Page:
Charles As An African American Last Name

The 2010 U.S. Census recorded 32,442 black Americans with Charles as their last name. That represented 53% of the total of 61,211 entries.

This article compares census numbers before and after the Civil War. We also look at historic African American people named Charles in the last three centuries.

We end with a review of early records of black military service in the United States.

After The Civil War

The 1870 census was the first survey after the Civil War and the Emancipation Proclamation. In 1850 and 1860, only free African Americans were recorded in the census. The many enslaved were omitted.

From 1870 onwards, all black Americans were included.

1,176 people named Charles were recorded in the 1870 census as black and 153 as mixed.

There was a total of 0 people with the name.

Charles In The 1900 And 1940 Census

The mixed category was dropped from the census in 1900, so we just need to look at the black numbers this time.

The 1900 census recorded 2,218 people with the last name Charles as black within a total of 10,511 that year.

By the way, the mixed category returned in the 1910 and 1920 censuses. It was dropped again in 1930, but replaced with extra categories for colored and non-white in a way that seems confusing now.

This changed again in 1940 and we can simply focus on one black category.

The 1940 census recorded 4,383 people named Charles as black within a total of 19,886.

Historic Black Figures With The Charles Surname

Sam Charles

  • Born: 1869
  • From: Pensacola, Florida
  • Died: 1932

Sam Charles worked as a janitor as a young man in Pensacola before starting a small shoe-repair business.

Sam was diligent about saving his money, which he slowly invested in real estate. By twenty-eight, he had built and rented out nine houses.

He expanded from shoe repair into large-scale shoe making and sales. The turnover of his shop in Pensacola’s main business district was estimated at $15K per year in 1904.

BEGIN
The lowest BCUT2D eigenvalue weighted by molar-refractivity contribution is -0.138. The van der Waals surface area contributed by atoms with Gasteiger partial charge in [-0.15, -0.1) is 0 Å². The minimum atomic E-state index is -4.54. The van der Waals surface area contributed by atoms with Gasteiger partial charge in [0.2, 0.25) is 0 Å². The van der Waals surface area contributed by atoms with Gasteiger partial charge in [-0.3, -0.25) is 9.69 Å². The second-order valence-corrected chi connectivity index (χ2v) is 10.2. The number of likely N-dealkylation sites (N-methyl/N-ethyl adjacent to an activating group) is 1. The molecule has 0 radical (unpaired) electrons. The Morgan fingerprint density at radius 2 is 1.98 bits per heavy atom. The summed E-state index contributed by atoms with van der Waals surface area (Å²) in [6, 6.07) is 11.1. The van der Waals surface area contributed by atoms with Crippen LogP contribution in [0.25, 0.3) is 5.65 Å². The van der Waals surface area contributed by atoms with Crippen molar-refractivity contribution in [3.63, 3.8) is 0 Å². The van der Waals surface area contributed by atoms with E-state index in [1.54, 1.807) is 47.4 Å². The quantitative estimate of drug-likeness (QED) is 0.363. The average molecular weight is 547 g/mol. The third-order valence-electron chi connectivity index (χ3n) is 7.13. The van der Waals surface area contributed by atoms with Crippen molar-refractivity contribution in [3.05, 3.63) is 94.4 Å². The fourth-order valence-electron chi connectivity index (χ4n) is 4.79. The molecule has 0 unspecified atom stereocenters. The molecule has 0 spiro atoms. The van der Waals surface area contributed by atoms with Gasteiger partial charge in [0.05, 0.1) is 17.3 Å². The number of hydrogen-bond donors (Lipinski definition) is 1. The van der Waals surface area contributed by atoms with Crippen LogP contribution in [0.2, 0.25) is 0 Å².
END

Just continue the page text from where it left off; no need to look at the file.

That is about half a million dollars in today’s money.

When he died in 1932, the local newspaper reported that he had controlled the wholesale leather trade in the city.

Some other wealth estimations

Sam Charles wasn’t the only successful business person of that era.

Annie Fisher was two years younger and was worth a million dollars (today’s money) in 1927.

Jeremiah Hamilton made his fortune of several hundred million dollars before the Civil War. He is a more controversial figure than the others I’ve mentioned.

Charles In Black Military Records

Military records are a rich resource of for family history research. Here are examples of the Charles surname from several different military services.

Buffalo Soldiers

Five regiments for black soldiers were formed during the Civil War. They were known as the Buffalo Soldiers.

Their records are part of the national archive of military monthly returns. The information includes the year and place of birth, where they enlisted, their occupation, and their height.

One of the earliest military entries for Charles was in October 1867. George Charles was a Private in the Ninth Cavalry. He was stationed in October 1867 at Memphis, Tennessee.

One of the later entries was in February 1904. Byron Charles was a Private in the Ninth Cavalry.

If you are researching military ancestors, there is a free index of these records on and

You have to create an account on either website, but you do not need to pay for the Buffalo Soldiers archive.

Black Civil War Sailors

The National Parks Service has a free archive of African American sailors during the Civil War.

The information includes their age, height, rank, occupation, and where and when they enlisted. It also includes every ship that they served on.

You can search the database on the National Parks website.

Tony Charles

One of the earliest entries for Charles was for Tony Charles from . He enlisted in June 1862 at Cape Fear when he was aged 27.

The record shows that Tony was assigned on July 1861 to the ship Monticello.

His naval rank was 1st Class Boy.

“1st Class Boy” was the rank given to young men who enlisted when they were under eighteen.

Edward Charles

One of the later entries was for a sailor who enlisted at Cadiz in April 1865. Edward was aged 20 and was from Baltimore, Maryland.

He was assigned to the ship Niagara on June 1865.

His occupation before enlisting was as a Waiter. His naval rank was Landsman.

“Landsman” was the lowest rank at the time and was given to recruits with little sea experience.